This 1759 etching by Giuseppe Vasi shows a very busy corner of Rome near Piazza Montanara where peasants gathered on market
days for their shopping, or for having a letter written by a scribe or for having an aching tooth removed by a barber. Some of them called at the hospice
adjoining the church of S. Galla to spend a night in town. The church housed a miraculous image of the Virgin Mary which halted a pestilence in 1656. After Pope Alexander VII relocated the image to
S. Maria in Campitelli, the old church
and the adjoining buildings were bought by members of the Odescalchi family (relatives of Pope Innocent XI).
They founded a hospice for the poor which was part of Ospedale della Consolazione.
The church was renamed and in 1683-1692 it was redesigned by Mattia De Rossi and Carlo Buratti.
The view is taken from the green dot in the 1748 map below. In the description below the plate Vasi made reference to: 1) Ospizio di S. Galla; 2) Bell tower of S. Maria in Cosmedin; 3) Street leading to S. Maria della Consolazione. The small map shows also 4) Portico di Monte Caprino. The dotted line in the small map delineates the border between Rione Campitelli (upper left corner) and Rione Ripa.
The view in June 2010
In 1926-1930 the lively neighbourhood shown in the plate was almost entirely demolished to open Via del Mare, a new road linking the city centre with the southern part of Rome and eventually with Lido di Ostia, its modern beach.
Several buildings on the southern side of the new road were deemed of artistic and historical value and were not affected by changes and some were given more visibility, but S. Galla was considered one of many uninteresting baroque churches and with its hostel it was pulled down to make room for Palazzo dell'Anagrafe, a large building housing offices of the City of Rome.
On the northern side of the road only the tall house with the hung washing shown on the left side of the plate was spared; its medieval appearance was enhanced by an imaginative restoration. The tower might have belonged to the Pierleoni who had other properties in the area.
(left) Façade; (right) St. Galla receiving the miraculous image from the hands of Pope St. John I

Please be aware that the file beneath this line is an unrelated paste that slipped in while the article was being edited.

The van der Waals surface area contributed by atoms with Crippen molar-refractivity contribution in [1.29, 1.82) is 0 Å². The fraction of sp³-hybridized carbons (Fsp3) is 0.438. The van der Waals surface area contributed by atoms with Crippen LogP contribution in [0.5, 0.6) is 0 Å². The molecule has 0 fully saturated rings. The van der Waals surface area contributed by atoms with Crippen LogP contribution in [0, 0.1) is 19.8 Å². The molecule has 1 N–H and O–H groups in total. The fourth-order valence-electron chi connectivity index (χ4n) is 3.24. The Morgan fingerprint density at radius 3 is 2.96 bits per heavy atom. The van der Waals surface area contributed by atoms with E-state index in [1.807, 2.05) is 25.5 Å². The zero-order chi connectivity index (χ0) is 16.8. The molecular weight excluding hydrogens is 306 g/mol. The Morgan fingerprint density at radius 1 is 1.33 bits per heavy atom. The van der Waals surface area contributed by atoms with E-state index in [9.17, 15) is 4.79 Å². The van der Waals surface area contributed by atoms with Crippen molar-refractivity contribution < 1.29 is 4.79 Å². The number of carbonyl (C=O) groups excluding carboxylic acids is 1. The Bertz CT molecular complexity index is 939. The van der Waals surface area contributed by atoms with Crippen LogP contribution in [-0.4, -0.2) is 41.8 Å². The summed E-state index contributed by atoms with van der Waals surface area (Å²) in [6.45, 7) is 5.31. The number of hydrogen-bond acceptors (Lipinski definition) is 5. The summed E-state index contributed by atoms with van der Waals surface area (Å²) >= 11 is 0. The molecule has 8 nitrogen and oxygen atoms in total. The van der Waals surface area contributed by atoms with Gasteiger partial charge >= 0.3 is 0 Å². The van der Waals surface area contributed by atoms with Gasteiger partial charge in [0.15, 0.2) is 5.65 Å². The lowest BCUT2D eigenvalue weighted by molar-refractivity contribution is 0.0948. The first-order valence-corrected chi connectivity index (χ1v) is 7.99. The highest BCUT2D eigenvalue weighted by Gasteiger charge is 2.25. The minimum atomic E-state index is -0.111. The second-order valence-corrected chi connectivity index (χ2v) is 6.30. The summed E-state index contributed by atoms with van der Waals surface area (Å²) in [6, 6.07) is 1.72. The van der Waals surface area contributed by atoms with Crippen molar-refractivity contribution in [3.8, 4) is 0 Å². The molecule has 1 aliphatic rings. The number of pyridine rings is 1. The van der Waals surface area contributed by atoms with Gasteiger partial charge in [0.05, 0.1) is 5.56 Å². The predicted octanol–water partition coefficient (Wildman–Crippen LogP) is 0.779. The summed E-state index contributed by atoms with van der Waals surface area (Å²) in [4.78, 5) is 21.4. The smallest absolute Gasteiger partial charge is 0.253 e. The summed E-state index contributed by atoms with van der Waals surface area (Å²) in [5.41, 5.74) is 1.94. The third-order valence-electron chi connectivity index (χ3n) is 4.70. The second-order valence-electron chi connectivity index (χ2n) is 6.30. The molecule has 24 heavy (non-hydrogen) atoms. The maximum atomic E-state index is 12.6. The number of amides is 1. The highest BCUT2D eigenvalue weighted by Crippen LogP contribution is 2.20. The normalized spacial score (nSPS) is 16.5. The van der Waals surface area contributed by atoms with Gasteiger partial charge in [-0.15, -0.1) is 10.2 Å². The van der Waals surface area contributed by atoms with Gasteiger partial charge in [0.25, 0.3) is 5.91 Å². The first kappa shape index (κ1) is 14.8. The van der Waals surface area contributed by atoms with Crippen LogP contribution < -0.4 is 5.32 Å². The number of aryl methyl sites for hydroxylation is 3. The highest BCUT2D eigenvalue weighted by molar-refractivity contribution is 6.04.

St. Galla was a Roman matron who in the VIth century housed the poor
in her house, which became eventually a church with an attached hospice.
In 1940 a new church dedicated to her was built near la Garbatella, a new development outside the walls, where many of the inhabitants of demolished quarters of Rome were transferred. The church was designed by Tullio Rossi and it houses a late XVIIth century painting which was in old S. Galla.
Views of the portico
The pulling down of some medieval houses led to discovering that they had been built making use of a very old Roman portico; it is located at the foot of Monte Caprino, the southern peak of the Capitoline Hill, which after the fall of the ancient buildings became a pasture for goats (It. capra). Some archaeologists believe the portico to be Porticus Triumphalis, a sort of arch of the Ist century BC on the path followed by triumphal processions.
Musei Capitolini: ex-voto to (Juno) Caelestis, a goddess of Carthaginian origin, which was found in 1939 near Portico di Monte Caprino. It was made to thank the goddess for a safe journey. It is similar to the relief at Domine Quo Vadis and to one found at Italica in Spain. You may wish to see the temples dedicated to Caelestis at Thugga and Thuburbo Majus in today's Tunisia
Main façade; (inset) the She-wolf of Rome and a poorly erased inscription
This imposing building designed by Cesare Valle on the site of the old hospice has a rather lacklustre name: anagrafe means registry office. The inscription celebrating its completion still bears the name of Mussolini and his title Duce (leader); a second name is mentioned: that of Piero Colonna, a member of a noble family very strictly linked with the Holy See, who was Governor of Rome between 1936 and 1939.
Next plate in Book 9: Collegio Ecclesiastico a Ponte Sisto.
Next step in Day 5 itinerary: Ponte Quattro Capi.
You have completed your tour of Rione Campitelli!
Next step in your tour of Rione Ripa: S. Niccolò in Carcere.
Excerpts from Giuseppe Vasi 1761 Itinerary related to this page:
Questa chiesa dicevasi anticamente s. Maria in Portico, perchè quì fu il magnifico
portico di Ottavia edificato da Augusto, ed insieme li due tempj fatti da Metello,
uno ad Apollo, e l’altro a Giunone. Quivi avendo il suo palazzo s. Galla figliuola
di Simmaco persona Consolare, che fu fatto morire da Teodorico, mentre la s. Donzella
si esercitava in fare la carità ai poverelli, dando loro da mangiare e ricetto nella
medesima sua casa, le apparve un'immagine della santissima Vergine, e fattone
avvisato il Papa, che allora era Giovanni I. venne questi a prenderla, e convertendo
la medesima casa in chiesa, la Santa le assegnò tutto il suo avere, ritirandosi
ella in un monastero presso il Vaticano. Fu tale la devozione del popolo Romano
verso quella sagra Immagine detta di s. Maria in Portico, che in ogni bisogno
ricorreva a lei; perciò, come dicemmo, fu poi trasportata nel magnifico tempio,
che si dice in Campitelli; e la chiesa fu dedicata a s. Galla, aggiungendovi lo
spedale per li poveri, che non hanno dove dormire.